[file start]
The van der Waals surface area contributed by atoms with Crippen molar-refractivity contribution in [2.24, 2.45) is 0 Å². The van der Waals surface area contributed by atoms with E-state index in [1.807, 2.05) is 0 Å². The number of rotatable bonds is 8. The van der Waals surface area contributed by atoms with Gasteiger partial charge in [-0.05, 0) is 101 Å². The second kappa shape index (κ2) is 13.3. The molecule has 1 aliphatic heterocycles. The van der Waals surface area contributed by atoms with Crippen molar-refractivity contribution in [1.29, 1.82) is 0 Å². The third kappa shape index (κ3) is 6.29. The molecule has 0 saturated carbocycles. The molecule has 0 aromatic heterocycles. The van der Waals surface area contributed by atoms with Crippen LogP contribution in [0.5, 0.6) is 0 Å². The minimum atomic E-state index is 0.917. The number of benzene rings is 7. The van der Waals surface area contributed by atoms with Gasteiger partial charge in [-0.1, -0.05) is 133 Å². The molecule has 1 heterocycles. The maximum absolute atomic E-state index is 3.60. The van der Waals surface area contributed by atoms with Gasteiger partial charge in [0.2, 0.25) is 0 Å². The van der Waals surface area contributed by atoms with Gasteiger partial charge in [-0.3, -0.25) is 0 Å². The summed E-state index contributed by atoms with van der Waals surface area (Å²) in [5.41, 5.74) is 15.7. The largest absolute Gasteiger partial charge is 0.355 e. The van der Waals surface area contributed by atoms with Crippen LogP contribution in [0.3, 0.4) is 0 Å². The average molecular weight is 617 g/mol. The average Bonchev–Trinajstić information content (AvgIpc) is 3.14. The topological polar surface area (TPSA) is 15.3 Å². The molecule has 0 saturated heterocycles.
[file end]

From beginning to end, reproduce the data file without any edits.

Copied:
The van der Waals surface area contributed by atoms with Crippen molar-refractivity contribution in [2.24, 2.45) is 0 Å². The van der Waals surface area contributed by atoms with E-state index in [1.807, 2.05) is 0 Å². The number of rotatable bonds is 8. The van der Waals surface area contributed by atoms with Gasteiger partial charge in [-0.05, 0) is 101 Å². The second kappa shape index (κ2) is 13.3. The molecule has 1 aliphatic heterocycles. The van der Waals surface area contributed by atoms with Crippen molar-refractivity contribution in [1.29, 1.82) is 0 Å². The third kappa shape index (κ3) is 6.29. The molecule has 0 saturated carbocycles. The molecule has 0 aromatic heterocycles. The van der Waals surface area contributed by atoms with Crippen LogP contribution in [0.5, 0.6) is 0 Å². The minimum atomic E-state index is 0.917. The number of benzene rings is 7. The van der Waals surface area contributed by atoms with Gasteiger partial charge in [-0.1, -0.05) is 133 Å². The molecule has 1 heterocycles. The maximum absolute atomic E-state index is 3.60. The van der Waals surface area contributed by atoms with Gasteiger partial charge in [0.2, 0.25) is 0 Å². The van der Waals surface area contributed by atoms with Gasteiger partial charge in [-0.3, -0.25) is 0 Å². The summed E-state index contributed by atoms with van der Waals surface area (Å²) in [5.41, 5.74) is 15.7. The largest absolute Gasteiger partial charge is 0.355 e. The van der Waals surface area contributed by atoms with Crippen LogP contribution in [0.3, 0.4) is 0 Å². The average molecular weight is 617 g/mol. The average Bonchev–Trinajstić information content (AvgIpc) is 3.14. The topological polar surface area (TPSA) is 15.3 Å². The molecule has 0 saturated heterocycles.